Table 2: Cointegration test results.

Max-Eigen Statistic show that at the confidence level of 95%, there is only one long-term cointegration relationship between coal price, port stocks, sales volume, futures prices of steam coals, PPI, and crude oil price.

3.3. Construction of Our Model

A VAR model is built based on the statistical properties of the data. It is constructed by taking each endogenous variable in the system as the lag value function of all the endogenous variables in the system. In this way, a single variable autoregression model is expanded to a “vector” autoregression model, comprising a multivariate time series variable.

An important aspect of the VAR model is the determination of lag order. The bigger the lag period, the greater the need for estimated parameters, and the greater the reduction in the degrees of freedom of the model, while an insufficient lag period will not reflect the dynamic characteristics of the model. AIC are used to evaluate lag order in this study. Lag order for our VAR model is given in Table 3, reflecting AIC.

Table 3: Lag length test results.

As shown in Table 3, the selected lag order is 2 in accordance with the AIC information rule.

The simulation result of LOGP (price) is shown as follows:

To ensure our model was well specified, it was necessary to conduct a stability test. If the VAR model is not stable, then the prediction cannot be carried out. Stability was assessed using an autoregressive characteristic polynomial. When all the characteristic roots are less than 1, that is, they are located within the unit circle, then the model is stable. VAR roots of this characteristic polynomial are shown in Figure 1.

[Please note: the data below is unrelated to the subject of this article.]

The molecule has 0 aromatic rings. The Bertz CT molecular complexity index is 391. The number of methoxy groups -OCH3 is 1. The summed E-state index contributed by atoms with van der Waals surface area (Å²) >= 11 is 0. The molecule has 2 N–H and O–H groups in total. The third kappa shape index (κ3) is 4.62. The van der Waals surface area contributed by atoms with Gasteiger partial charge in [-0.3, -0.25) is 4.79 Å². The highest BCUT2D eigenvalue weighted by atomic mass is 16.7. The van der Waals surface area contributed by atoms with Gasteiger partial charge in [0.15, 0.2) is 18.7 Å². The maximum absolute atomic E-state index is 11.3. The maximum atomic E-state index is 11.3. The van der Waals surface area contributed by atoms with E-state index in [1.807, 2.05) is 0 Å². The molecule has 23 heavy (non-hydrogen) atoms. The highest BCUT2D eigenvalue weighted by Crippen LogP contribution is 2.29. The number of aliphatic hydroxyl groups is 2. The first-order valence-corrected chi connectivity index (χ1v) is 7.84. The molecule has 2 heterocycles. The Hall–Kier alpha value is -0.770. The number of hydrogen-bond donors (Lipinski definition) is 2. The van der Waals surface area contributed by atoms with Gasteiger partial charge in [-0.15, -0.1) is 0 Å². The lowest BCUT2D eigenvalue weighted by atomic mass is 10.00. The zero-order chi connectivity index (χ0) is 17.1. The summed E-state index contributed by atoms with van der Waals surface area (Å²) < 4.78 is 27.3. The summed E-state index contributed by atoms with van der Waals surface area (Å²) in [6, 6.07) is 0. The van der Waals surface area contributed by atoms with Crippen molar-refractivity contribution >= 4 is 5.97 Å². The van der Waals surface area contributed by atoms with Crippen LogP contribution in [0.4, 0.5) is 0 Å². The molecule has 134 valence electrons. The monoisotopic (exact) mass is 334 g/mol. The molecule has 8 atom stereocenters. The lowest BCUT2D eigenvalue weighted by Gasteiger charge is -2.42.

Figure 1: VAR roots of characteristic polynomial.
3.4. Impulse Response Functions

Because the VAR model is not a theoretical model, no apriority constraints are made on the variables. Thus, the dynamic effect on the system is analyzed as the VAR model is impacted. The impulse response function is an analysis tool used by many researchers to describe this causality, that is, the shock generated by the change of one variable in the VAR model on another variable (e.g., Xu and Lin [21]; Zhu et al. [22]). Analyses are presented dynamically using graphs, which show the response direction, amplitude, and persistence of the variables in the model related to a shock. Such changes can be observed over time. Its advantage is to highlight variable changes over time at a system-scale; that is, when the whole system undergoes external shocks, it will be temporarily unstable but will achieve balance with adjustments over time. In impulse response analysis, the VAR model is transformed into a vector process of infinite order. All other conditions are unchanged. Thus, the error term impacted by a unit at some time point will impact the endogenous variable in the model during the current period.

The resulting impulse response functions for coal price are shown in Figure 2. Here, the horizontal axis shows that the lag period of impact effect is 15. The vertical axis shows the response of coal price to these five factors; the solid line is the impulse response function.

Figure 2: Responses of the coal price to influencing factors.